Suddenly the viewpoint travels upwards from the standing legs, via their work coats, to the heads of the figures at their desks as they would be seen by an adult.
            The humdrum activity of drawing implements and the subdued hum of drawing office work.
            Uncle Ilya has raised Andrew above the drawing board. On it lies a large, almost transparent sheet, with a regular grid of horizontal and vertical lines.
 
UNCLE ILYA:
Do you know what this is? These lines ensure the exactness and symmetry of the entire drawing. They’re something like a signpost; a design is created out of them. It’s complicated work. 
 
ANDREW:
May I borrow some compasses?

UNCLE ILYA:
I’ll buy you a pair of your own, if you like.

Scene XIV.
INT. Inn. Day.

            The inn is light and airy; it’s not a pub in the usual sense. It can have more of the appearance of a clean, elegant restaurant on Tyrolean lines. Ilya and Andrew are seated at one of the few occupied tables and at another, on the other side of the room, a little seven-year-old boy with a fringe of hair under a blue beret stands and fidgets in the company of his parents. 
            A waiter in a white apron stands by Ilya and Andrew, waiting to take their order. He is a thickset, genial-looking middle-aged man. 

UNCLE ILYA:
The place is empty today. A pity. I wanted Andrew to see some people.
 
WAITER:
If he likes it here he could come here more often. (Finally turning to Andrew.) What do like best, young man?
 
ANDREW:
I like my Mummy’s milk best.
 
WAITER, slightly embarrassed:
I see. Quite right. What else do you like?
 
UNCLE ILYA, smiling politely:
Give it a bit of thought.
 
ANDREW:
I speak the truth.
 
UNCLE ILYA, with a resolute wave of the hand:
We won’t we eating today.
 
WAITER, immediately nodding:
As you wish. Anything else you’d like?
 
UNCLE ILYA:
Bring me a beer in the meantime.
 
            The waiter bows and departs. Uncle Ilya follows him with his eyes until he eventually disappears into the narrow side passage. There is no beer engine in the room, which is full of trophies and other paraphernalia. Antlers are fixed to one of the walls. On another is hung an oil painting of a hunting scene with horses and hounds in romantic style
            As soon as the waiter is out of sight, Uncle Ilya starts to speak quietly.
 
UNCLE ILYA:
You have disgraced yourself.
 
ANDREW:
I haven’t. You have. Now he is bound to think you’re a liar.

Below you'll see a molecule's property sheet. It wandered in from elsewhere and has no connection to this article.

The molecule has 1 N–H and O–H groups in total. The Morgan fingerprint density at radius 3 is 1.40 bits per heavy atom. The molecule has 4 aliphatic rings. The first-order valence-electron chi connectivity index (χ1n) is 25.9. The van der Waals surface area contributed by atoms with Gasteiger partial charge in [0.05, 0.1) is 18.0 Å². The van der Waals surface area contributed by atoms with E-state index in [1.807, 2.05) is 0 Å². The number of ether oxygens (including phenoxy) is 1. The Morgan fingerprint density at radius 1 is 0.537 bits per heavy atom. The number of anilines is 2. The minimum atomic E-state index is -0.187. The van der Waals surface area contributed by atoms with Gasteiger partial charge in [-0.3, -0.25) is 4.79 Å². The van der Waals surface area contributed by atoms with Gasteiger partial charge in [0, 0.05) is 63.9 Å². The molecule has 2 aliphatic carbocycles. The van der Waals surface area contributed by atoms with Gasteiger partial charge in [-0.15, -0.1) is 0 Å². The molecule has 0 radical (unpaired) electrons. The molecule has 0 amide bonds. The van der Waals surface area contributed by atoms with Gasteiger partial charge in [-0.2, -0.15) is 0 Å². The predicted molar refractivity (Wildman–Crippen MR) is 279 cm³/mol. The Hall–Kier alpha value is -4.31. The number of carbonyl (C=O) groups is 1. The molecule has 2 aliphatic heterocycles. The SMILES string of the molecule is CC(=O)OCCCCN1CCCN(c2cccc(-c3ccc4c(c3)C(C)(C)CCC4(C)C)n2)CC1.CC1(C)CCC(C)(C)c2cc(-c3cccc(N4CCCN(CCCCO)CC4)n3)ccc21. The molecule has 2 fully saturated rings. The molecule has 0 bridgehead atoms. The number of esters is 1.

UNCLE ILYA, intently:
Andrew, now listen to me. I’m serious. You refuse to eat. Fine. You’re perfectly entitled to. We are, each of us, our own lord and master, aren’t we? (After a slight pause) Which is why we each give thought, in good faith, to what is best and healthiest for us.
 
ANDREW:
Food disgusts me.
 
UNCLE ILYA:
You can’t drink your mother’s milk for ever. For many reasons.
 
ANDREW:
I don’t know any.
 
UNCLE ILYA:
There are many, Andrew.
 
            The little seven-year-old boy in the beret jumps up and down restlessly on the chair at the side of the table. His parents admonish him.
 
UNCLE ILYA:
Everyone else eats food. You’re the only one who doesn’t. If some people find it natural, I don’t. You have all your teeth haven’t you?
 
            The waiter emerges from the narrow passage carrying a tray. He puts a foaming earthenware mug of beer down onto a white glazed coaster in front Uncle Ilya. 
 
UNCLE ILYA:
Thank you, Albert. I have one other request.
 
WAITER:
Yes, sir?
 
UNCLE ILYA, raising two fingers:
I’d like two sets of cutlery.
 
WAITER:
Just cutlery?
 
UNCLE ILYA:
Yes. (To Andrew) To start with, at least.
 
            The waiter leaves obediently and for a moment Ilya sits looking gravely at Andrew. He looks him straight in the eye as if wanting to gain the upper hand with his gaze.
 
UNCLE ILYA:
No one is natural from the start. That’s just a superstition. The truth is that people have to learn to be natural. Each of us learned it. I learned to and so did your father.
 
            He keeps his ingratiating gaze on Andrew. But at that moment the waiter arrives with the cutlery on a tray. He places it in front of Ilya, who takes two sets and nods in thanks. He lays out one set in front of himself and the other in front of Andrew, as if they were both waiting for a meal. Andrew stares at the knife and fork dumbfounded. Ilya continues his speech.